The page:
Also known as lipids, fats are components of the diet and the human or animal body which are insoluble in water but soluble in organic solvents. Fats may be solid or liquid, in which case they are known as oils. Butter, lard, meat fat, oils and margarine are the foods with the highest fat content.
Some high-fat foods
- Cakes, cookies and biscuits
- Cheese (especially cream cheese and processed cheese)
- Creamy desserts
- Creamy dips (e.g. taramasalata)
- Creamy sauces (e.g. mayonnaise, Hollandaise)
- Crispy snacks
- Dairy cream
- Deep-fried foods
- Fatty meats (e.g. burgers, streaky bacon, salami, sausages)
- French fries (especially if thinly cut)
- Fried bread
- Fritters and batter
- Ice cream
- Pastries, croissants
- Pork pies
The fat content of food plays a large part in its palatability. For instance the taste of meat comes from the flavour of its fat. Fat makes ice cream creamy and pastry crumbly or flaky. Without fat, cakes become rubbery and milk watery. Many people eat a high-fat diet (the average in the western diet is around 40 per cent of the total calorie intake) without realizing this, owing to large quantities of fats being hidden in processed foods such as biscuits and burgers. The law in most countries compounds the problem; for instance in the UK meat may legally be described as ‘lean’ even if it is one third fat.
Dietary fats and oils are composed of units called triglycerides. A triglyceride consists of three fatty acids attached to a ‘backbone’ of glycerol.
Fatty acids are made from chains of carbon, hydrogen and oxygen. They are classed as ‘essential’ or ‘non-essential’, depending on whether the body is capable of synthesizing them or not. Those which it cannot make and must obtain from the diet are known as essential fatty acids (EFAs). A deficiency of EFAs can have a widespread impact on health.
Fatty acids are classified according to four characteristics:
- Whether or not they are essential
- The length of the chain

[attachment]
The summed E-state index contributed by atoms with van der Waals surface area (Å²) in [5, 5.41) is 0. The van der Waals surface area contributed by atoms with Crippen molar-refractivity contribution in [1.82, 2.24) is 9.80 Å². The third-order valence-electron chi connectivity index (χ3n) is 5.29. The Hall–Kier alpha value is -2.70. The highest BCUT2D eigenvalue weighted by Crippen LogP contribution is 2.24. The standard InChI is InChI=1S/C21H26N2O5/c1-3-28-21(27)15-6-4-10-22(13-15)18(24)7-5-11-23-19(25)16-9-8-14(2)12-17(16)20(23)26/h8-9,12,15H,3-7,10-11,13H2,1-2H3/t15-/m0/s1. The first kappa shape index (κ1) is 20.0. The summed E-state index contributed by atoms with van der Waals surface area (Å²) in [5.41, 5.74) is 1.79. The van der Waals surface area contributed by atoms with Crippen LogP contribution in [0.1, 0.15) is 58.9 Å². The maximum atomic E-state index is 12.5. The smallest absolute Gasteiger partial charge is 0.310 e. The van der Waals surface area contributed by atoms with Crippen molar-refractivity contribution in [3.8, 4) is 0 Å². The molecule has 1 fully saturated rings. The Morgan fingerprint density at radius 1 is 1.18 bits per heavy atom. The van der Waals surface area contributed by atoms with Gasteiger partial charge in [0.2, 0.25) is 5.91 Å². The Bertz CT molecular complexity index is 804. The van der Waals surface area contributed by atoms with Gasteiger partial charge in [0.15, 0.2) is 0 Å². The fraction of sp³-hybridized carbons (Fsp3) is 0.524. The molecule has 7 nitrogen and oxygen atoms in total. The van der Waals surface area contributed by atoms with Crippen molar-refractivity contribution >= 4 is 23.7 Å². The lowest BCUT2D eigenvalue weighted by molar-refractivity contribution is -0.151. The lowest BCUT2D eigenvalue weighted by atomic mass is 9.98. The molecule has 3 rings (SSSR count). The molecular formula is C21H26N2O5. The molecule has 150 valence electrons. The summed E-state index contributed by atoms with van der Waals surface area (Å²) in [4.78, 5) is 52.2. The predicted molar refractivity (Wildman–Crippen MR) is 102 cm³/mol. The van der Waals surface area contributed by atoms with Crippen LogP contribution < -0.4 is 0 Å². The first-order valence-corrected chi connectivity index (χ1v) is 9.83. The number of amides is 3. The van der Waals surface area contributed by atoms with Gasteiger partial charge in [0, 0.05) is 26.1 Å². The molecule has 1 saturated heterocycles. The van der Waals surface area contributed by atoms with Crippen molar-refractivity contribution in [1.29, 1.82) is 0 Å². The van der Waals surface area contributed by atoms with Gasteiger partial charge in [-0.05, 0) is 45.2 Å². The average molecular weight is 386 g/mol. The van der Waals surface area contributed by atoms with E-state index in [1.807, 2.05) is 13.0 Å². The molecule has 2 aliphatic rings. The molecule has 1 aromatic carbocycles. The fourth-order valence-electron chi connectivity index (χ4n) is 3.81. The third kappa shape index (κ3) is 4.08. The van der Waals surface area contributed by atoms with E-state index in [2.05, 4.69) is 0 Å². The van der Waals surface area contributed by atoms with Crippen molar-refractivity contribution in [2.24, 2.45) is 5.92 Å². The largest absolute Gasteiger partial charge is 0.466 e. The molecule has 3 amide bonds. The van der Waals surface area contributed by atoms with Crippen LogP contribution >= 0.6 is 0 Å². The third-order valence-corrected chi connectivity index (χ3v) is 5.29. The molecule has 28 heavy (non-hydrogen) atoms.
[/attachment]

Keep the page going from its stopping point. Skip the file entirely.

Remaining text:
- Whether they are saturated or unsaturated
- The position of the first double bond (see diagram on previous page).
Linoleic acid, which is an essential fatty acid, belongs to the family of ‘omega 6’ fatty acids because the first double bond appears after the sixth carbon atom. The other essential fatty acid is known as alpha linolenic acid. It belongs to the family of ‘omega 3’ fatty acids because the first double bond appears after the third carbon atom. Fish oil also belongs to the omega 3 family of fatty acids. Most vegetable oils mainly comprise omega 6 fatty acids.
Good food sources of linoleic acid
- Corn oil
- Fresh nuts and seeds
- Groundnut oil
- Safflower oil
- Sunflower seed oil
Good food sources of alpha linolenic acid
- Linseed (flax seed) oil
- Soybean oil
- Leafy vegetables
Saturated fats are not essential and have no double bonds—all the carbon atoms in their fatty acid molecules are attached to a hydrogen atom. Monounsaturated fatty acids, such as oleic acid, found in olive oil, are also non-essential. They have one double bond (one carbon atom is missing a hydrogen atom). Polyunsaturated fatty acids have two or more double bonds. The more unsaturated a fat, the more it tends to be liquid at room temperature. However, unsaturated fats can be turned into saturated fats by artificially adding hydrogen atoms which the carbon atoms can attach to. This is how oils can be turned into margarine.
Digestion and metabolism
After a meal, emulsified fat droplets are absorbed from the gut into the lymphatic system and then drain into the bloodstream at the thoracic duct in the neck. Within hours, the triglycerides are broken down into fatty acids and glycerol and then removed from the blood and into the adipose (fat) cells where they are reconstituted into triglycerides. In short, they are added to your body fat. This is the ultimate fate of saturated fats.
EFAs on the other hand have a more vitamin-like purpose. EFAs are broken down by the enzymes shown in the diagram below and turned into prostaglandins (sometimes known as eicosanoids). These are hormone-like substances which when out of balance can cause disorders such as high blood pressure, arthritis, menstrual pain, allergies, asthma, eczema, migraine and fertility problems. Series 1 and 3 prostaglandins are beneficial, but series 2 prostaglandins can encourage inflammation in the body.
The enzyme delta-6-desaturase (D-6-D) in the diagram is vital to metabolize EFAs. EFA deficiency symptoms (which are really prostaglandin deficiency symptoms) can develop if this enzyme is not present in sufficient amounts. Factors which can reduce its efficiency include:
- A high intake or blood level of cholesterol
- A high intake of saturated fats and trans fats
- High adrenaline levels
- A high alcohol consumption
- Atopy (an inherited susceptibility to allergic diseases)
- Deficiencies of magnesium, vitamin B6, biotin or zinc.
Some health problems which make us suspect a deficiency of EFAs or prostaglandins include:
- Dry eyes
- Eczema, psoriasis or dry skin
- Inflammatory disorders of all types
- Premenstrual syndrome (especially breast pain)
- Tendency to clot formation in blood
- Split fingernails
- Ear problems
- Hyperactivity in children
- Extreme thirst and general dryness